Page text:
COSTA RICA - Energy & Mining
CEO, Costa Rican Electricity Institute (ICE)
Carlos Obregón is CEO of ICE. He holds a degree in civil engineering from the University of Costa Rica and completed a post-graduate in hydrology at the University of Padua, Italy. He has completed specialized courses in areas such as hydroelectric project engineering in the US, Japan, and Spain. He held leadership positions in various areas of the electricity sector, until occupying the Electricity Sub-Directorate and the General Management of ICE. Among other professional activities, he was Project Manager of INVU, President of the Federated College of Engineers and Architects, and Professor at the University of Costa Rica.
We do not know the full effect that climate change may have on a country as small as Costa Rica. There will be an effect, namely heavy rains with potential hurricanes related to climate change. However, if we continue to guarantee the capacity of our water reservoirs, we will be able to guarantee the electricity generation required by the country. Regarding solar energy sources, we need to wait until the capacity of energy accumulators improves. As for our pricing structure, each power generation method has its own characteristics. Countries that have natural gas sources can offer a lower pricing strategy. However, we do not have such sources here. Our energy matrix gives us a competitive pricing structure in Central America and with some Latin American countries.
We have accounting separation for both core business; there are no money transfers between them. They are two independent companies from an administrative, economic, and financial point of view. We do not plan to split into two completely different companies since there are synergies; we manage them under a business group strategy including electricity, telecommunications, and the 13 subsidiary companies that we have. These include state power utility CNFL, cloud computing provider RACSA that is mainly for state institutions services, and Cable Visión. These all report to ICE. Part of our actual strategy is acquiring companies in other countries in order to enter foreign markets.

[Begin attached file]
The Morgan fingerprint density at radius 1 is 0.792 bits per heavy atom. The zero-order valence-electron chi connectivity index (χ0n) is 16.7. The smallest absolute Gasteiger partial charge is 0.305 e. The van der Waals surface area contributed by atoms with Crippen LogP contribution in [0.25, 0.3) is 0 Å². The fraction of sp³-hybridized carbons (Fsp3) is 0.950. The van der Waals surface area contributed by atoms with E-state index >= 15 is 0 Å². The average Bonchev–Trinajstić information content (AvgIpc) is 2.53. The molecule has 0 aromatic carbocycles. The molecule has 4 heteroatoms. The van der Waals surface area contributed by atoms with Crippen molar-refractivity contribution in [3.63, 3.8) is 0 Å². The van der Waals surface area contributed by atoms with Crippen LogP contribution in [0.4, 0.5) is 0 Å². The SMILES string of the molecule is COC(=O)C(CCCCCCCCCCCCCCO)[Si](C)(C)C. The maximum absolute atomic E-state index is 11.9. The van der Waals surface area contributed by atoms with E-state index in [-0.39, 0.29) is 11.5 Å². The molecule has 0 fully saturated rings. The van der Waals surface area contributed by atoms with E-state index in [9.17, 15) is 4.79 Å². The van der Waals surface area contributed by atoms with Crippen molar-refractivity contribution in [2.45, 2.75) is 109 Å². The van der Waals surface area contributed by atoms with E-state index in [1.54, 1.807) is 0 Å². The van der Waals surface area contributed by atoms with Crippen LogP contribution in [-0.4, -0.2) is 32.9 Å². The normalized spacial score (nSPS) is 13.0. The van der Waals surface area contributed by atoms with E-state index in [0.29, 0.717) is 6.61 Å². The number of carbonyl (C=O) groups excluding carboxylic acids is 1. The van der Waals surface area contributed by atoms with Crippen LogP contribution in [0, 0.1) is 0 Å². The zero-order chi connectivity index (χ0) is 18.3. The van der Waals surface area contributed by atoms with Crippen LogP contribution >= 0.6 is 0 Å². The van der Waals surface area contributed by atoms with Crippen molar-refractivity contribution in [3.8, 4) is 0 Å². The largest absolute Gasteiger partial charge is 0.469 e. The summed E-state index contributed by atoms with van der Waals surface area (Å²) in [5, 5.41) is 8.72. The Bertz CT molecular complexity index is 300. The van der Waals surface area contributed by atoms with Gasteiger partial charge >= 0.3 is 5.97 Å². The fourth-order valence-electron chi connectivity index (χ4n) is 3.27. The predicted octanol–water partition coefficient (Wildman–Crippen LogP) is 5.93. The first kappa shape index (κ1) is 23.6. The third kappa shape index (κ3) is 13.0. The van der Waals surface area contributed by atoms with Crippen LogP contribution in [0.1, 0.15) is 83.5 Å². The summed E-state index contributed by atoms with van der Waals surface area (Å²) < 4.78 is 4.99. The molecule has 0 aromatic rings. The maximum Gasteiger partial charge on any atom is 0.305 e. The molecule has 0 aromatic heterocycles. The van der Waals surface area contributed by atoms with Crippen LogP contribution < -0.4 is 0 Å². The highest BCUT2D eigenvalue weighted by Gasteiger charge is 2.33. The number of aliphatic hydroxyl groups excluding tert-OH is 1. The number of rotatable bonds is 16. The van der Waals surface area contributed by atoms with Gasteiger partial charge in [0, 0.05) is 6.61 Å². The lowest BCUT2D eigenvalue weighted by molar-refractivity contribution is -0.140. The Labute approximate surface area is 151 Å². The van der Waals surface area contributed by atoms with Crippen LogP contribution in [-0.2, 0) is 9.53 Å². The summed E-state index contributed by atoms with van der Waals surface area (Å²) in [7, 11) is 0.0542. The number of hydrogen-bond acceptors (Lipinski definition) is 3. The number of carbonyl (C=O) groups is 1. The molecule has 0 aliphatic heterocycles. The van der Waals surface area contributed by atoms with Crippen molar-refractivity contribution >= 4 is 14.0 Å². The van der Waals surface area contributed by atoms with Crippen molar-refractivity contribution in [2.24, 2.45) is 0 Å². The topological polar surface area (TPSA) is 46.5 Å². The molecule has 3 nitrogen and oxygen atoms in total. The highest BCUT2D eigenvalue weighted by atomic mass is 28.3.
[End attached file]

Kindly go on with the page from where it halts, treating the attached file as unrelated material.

We have a financial program with Japan for geothermal energy development in Costa Rica. Now, we are building a new geothermal generation power station and researching the geothermal potential for another one. The financial program used is with the Inter-American Development Bank (BID) jointly with the Japan International Cooperation Agency (JICA). We have historically worked with the Central American Bank for Economic Integration (BCIE) and, to a lesser degree, with the Commercial Bank.
If our users compare prices to those in countries with cheaper energy sources we would not be competitive. Yet, I do not know of any comprehensive study that demonstrates that our prices are not competitive. There is also a discussion regarding construction costs as we build our own power generation stations. We have analyzed our construction costs scheme and it is similar to comparative projects in other countries, taking into account our topographical and geological conditions. The discussion is mainly based on the fact we are building hydroelectric power stations instead of solar power parks. When a country has no petroleum resources, it cannot guarantee that its alternative power generation systems will be completely stable. Therefore, there must be a primary element, a power source large enough to answer demand variations. We have our strong hydroelectric power generation system to supply our country’s demand; when there is a shortage for any reason, we support it through wind, solar, or geothermal power. In fact, we need to develop a new hydroelectric station to continue growth in our hybrid system.
Hydroelectric will always be our most important resource. However, its share will lessen gradually over time. Meanwhile, geothermal, wind, solar, and biomass will grow in share. There is an important global trend in energy right now called distributed generation resources, which consists of developing electrical energy generation by means of many small sources of energy in places as close as possible to the loads. Costa Rica is working on this as well.
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